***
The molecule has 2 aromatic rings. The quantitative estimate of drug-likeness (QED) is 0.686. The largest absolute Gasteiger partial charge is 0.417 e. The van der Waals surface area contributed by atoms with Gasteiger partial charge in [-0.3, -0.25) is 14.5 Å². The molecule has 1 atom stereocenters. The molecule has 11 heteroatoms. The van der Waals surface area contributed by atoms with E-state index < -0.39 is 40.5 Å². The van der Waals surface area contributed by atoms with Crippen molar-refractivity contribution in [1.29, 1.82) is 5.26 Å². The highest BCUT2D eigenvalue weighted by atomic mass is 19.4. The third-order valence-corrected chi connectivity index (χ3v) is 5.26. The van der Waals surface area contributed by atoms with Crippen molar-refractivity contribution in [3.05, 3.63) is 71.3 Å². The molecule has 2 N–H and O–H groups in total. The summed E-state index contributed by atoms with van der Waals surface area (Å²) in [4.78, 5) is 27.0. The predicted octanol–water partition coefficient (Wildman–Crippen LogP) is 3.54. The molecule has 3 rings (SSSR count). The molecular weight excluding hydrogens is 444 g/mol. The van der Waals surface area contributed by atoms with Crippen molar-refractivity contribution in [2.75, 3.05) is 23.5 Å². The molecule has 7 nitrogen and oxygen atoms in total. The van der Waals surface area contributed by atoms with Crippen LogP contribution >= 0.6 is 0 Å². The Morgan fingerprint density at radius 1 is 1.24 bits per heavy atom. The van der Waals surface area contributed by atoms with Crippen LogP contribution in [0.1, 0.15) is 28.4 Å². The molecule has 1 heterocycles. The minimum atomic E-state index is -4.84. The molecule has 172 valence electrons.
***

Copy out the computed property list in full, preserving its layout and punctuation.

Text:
The molecule has 2 aromatic rings. The quantitative estimate of drug-likeness (QED) is 0.686. The largest absolute Gasteiger partial charge is 0.417 e. The van der Waals surface area contributed by atoms with Gasteiger partial charge in [-0.3, -0.25) is 14.5 Å². The molecule has 1 atom stereocenters. The molecule has 11 heteroatoms. The van der Waals surface area contributed by atoms with E-state index < -0.39 is 40.5 Å². The van der Waals surface area contributed by atoms with Crippen molar-refractivity contribution in [1.29, 1.82) is 5.26 Å². The highest BCUT2D eigenvalue weighted by atomic mass is 19.4. The third-order valence-corrected chi connectivity index (χ3v) is 5.26. The van der Waals surface area contributed by atoms with Crippen molar-refractivity contribution in [3.05, 3.63) is 71.3 Å². The molecule has 2 N–H and O–H groups in total. The summed E-state index contributed by atoms with van der Waals surface area (Å²) in [4.78, 5) is 27.0. The predicted octanol–water partition coefficient (Wildman–Crippen LogP) is 3.54. The molecule has 3 rings (SSSR count). The molecular weight excluding hydrogens is 444 g/mol. The van der Waals surface area contributed by atoms with Crippen molar-refractivity contribution in [2.75, 3.05) is 23.5 Å². The molecule has 7 nitrogen and oxygen atoms in total. The van der Waals surface area contributed by atoms with Crippen LogP contribution >= 0.6 is 0 Å². The Morgan fingerprint density at radius 1 is 1.24 bits per heavy atom. The van der Waals surface area contributed by atoms with Crippen LogP contribution in [0.1, 0.15) is 28.4 Å². The molecule has 1 heterocycles. The minimum atomic E-state index is -4.84. The molecule has 172 valence electrons.